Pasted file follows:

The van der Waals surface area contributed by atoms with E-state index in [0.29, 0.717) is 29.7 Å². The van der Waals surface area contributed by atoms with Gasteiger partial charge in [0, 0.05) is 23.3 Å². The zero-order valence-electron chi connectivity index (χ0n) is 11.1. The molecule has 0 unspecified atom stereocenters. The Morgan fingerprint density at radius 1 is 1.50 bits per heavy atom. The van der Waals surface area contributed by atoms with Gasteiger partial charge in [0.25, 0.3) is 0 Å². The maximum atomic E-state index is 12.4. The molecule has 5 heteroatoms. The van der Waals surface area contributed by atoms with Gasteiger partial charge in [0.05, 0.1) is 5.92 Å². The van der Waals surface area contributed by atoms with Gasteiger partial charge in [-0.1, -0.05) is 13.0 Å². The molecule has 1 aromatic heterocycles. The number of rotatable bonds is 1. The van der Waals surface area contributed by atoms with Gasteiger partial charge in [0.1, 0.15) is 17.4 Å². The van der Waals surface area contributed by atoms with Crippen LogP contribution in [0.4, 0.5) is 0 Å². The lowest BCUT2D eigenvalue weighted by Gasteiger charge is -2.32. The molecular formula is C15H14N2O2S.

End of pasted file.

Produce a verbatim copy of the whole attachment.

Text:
The van der Waals surface area contributed by atoms with E-state index in [0.29, 0.717) is 29.7 Å². The van der Waals surface area contributed by atoms with Gasteiger partial charge in [0, 0.05) is 23.3 Å². The zero-order valence-electron chi connectivity index (χ0n) is 11.1. The molecule has 0 unspecified atom stereocenters. The Morgan fingerprint density at radius 1 is 1.50 bits per heavy atom. The van der Waals surface area contributed by atoms with Gasteiger partial charge in [0.25, 0.3) is 0 Å². The maximum atomic E-state index is 12.4. The molecule has 5 heteroatoms. The van der Waals surface area contributed by atoms with Gasteiger partial charge in [0.05, 0.1) is 5.92 Å². The van der Waals surface area contributed by atoms with Gasteiger partial charge in [-0.1, -0.05) is 13.0 Å². The molecule has 1 aromatic heterocycles. The number of rotatable bonds is 1. The van der Waals surface area contributed by atoms with Gasteiger partial charge in [0.1, 0.15) is 17.4 Å². The van der Waals surface area contributed by atoms with Crippen LogP contribution in [0.4, 0.5) is 0 Å². The lowest BCUT2D eigenvalue weighted by Gasteiger charge is -2.32. The molecular formula is C15H14N2O2S.